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Old 23rd Dec 2018, 13:17
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Originally Posted by topgas
In some circumstances you can be "unarrested", but I'm not sure if that applies after the time they have been held
The term is de-arrested and yes it would still apply.
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Old 23rd Dec 2018, 13:41
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Originally Posted by oilyturbineguy
Well, I hope all those newspapers that published the couple's details and pictures get heavily fined


In the U.S. a security guard named Richard Jewell was identified by name in the news media as a prime suspect in the 1996 Atlanta Olympics bombing. He subsequently was cleared and had some success with libel lawsuits against CNN and other outlets. The Jewell case has arguably made the American media a little more cautious about reporting on active criminal investigations in the two decades since.

See: https://en.wikipedia.org/wiki/Richard_Jewell
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Old 23rd Dec 2018, 15:11
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Originally Posted by Airbubba
The Jewell case has arguably made the American media a little more cautious about reporting on active criminal investigations in the two decades since.
In the context of the Gatwick event this afternoon one particular newspaper in the U.K. is using the couple’s release as an excuse to splash their names and pictures all over their website yet again.



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Old 23rd Dec 2018, 15:58
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In many countries , there is the presumption of innocence and confidentiality of the investigation . Is that not the case in the UK ?
It it is the case then the person from either the police or the justice department that released the names and addresses to the journalists should face strong disciplinary action .
I fell very sorry for this couple, remember all too well when a similar cock-up ended in tragedy when a journalist released the name (and the village where he lived) of the air traffic controller working the aircraft during the Ueberlingen collision.
The father of one of the victims showed up in his house and stabbed him to death in front of his wife and kids. I always wondered how the person that leaked his name and the editor that published it still feel about it today ?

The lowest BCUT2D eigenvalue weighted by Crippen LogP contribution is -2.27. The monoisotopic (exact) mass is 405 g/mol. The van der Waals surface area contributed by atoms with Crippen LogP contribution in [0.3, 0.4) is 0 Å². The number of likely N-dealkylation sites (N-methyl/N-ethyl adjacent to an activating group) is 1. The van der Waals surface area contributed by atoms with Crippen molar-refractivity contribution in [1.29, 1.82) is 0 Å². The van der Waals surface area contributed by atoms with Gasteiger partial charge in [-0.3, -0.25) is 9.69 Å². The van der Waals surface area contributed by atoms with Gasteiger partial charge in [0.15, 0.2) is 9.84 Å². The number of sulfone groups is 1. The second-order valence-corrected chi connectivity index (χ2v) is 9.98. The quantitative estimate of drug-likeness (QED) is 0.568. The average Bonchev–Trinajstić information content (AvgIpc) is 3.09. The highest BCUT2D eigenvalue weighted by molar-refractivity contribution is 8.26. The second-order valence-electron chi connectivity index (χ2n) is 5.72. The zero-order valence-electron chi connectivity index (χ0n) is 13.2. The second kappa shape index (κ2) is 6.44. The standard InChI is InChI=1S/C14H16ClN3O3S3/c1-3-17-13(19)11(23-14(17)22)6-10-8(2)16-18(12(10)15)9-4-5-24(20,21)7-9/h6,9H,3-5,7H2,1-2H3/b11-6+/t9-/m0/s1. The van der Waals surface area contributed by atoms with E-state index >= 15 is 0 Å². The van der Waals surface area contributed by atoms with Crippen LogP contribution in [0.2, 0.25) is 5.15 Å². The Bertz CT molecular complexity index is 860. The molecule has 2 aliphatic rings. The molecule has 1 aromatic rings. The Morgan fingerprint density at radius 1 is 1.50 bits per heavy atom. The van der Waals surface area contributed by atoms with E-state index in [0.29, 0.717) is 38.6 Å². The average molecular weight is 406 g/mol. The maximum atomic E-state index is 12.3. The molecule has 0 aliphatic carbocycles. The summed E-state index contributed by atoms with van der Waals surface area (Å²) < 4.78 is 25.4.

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Old 23rd Dec 2018, 16:05
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BBC News;
A damaged drone found close to the airport on Saturday was being forensically examined, the force added.
Presumably after the last "sighting"?
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Old 23rd Dec 2018, 16:08
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Originally Posted by Asturias56
As far as I am aware there is only a definition of "serious harm" in the Children's Act and the Defamation Acts

I'll bet the lawyers will claim it was only a "serious inconvenience" - no-one was hurt, injured, nothing was stolen or damaged etc etc
The reporting was that the Crawley couple were "detained on suspicion of disrupting services of civil aviation aerodrome to endanger or likely to endanger safety of operations or persons". Not sure what piece of legislation this is pulled from.
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Old 23rd Dec 2018, 16:22
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I believe the police can, and routinely do, arrest people to further their investigations. Being arrested doesn't automatically mean a charge. So you have a sort of exchange that may go "We would like to interview you at the police station regarding this event". "I don't want to go to the police station"... "Then you are under arrest.... the purpose of your arrest is to enable us to continue our investigation" etc. Sadly, although an arrest doesn't imply any guilt etc, society thrives on "no smoke without fire".
Also, the way the law stands in the UK, anonymity/confidentiality is not a right although this is usually applied in very sensitive cases such as those involving children etc. where identifying a suspect may indirectly lead to identifying the victim.
The alternative to naming persons who have been arrested could lead something like the situation that used to exist in countries like Argentina and Chile with the "disappeareds".
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Old 23rd Dec 2018, 16:35
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DCSI Jason Wigly (sp) , just interviewed by the BBC happened to mention " that there is also a possibility that there were no drones " ?????
edited to say he appeared a bimbling idiot

Last edited by red9; 23rd Dec 2018 at 16:36. Reason: addition
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Old 23rd Dec 2018, 16:38
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" that there is also a possibility that there were no drones "
The groundwork is being prepared... from farce to farcical.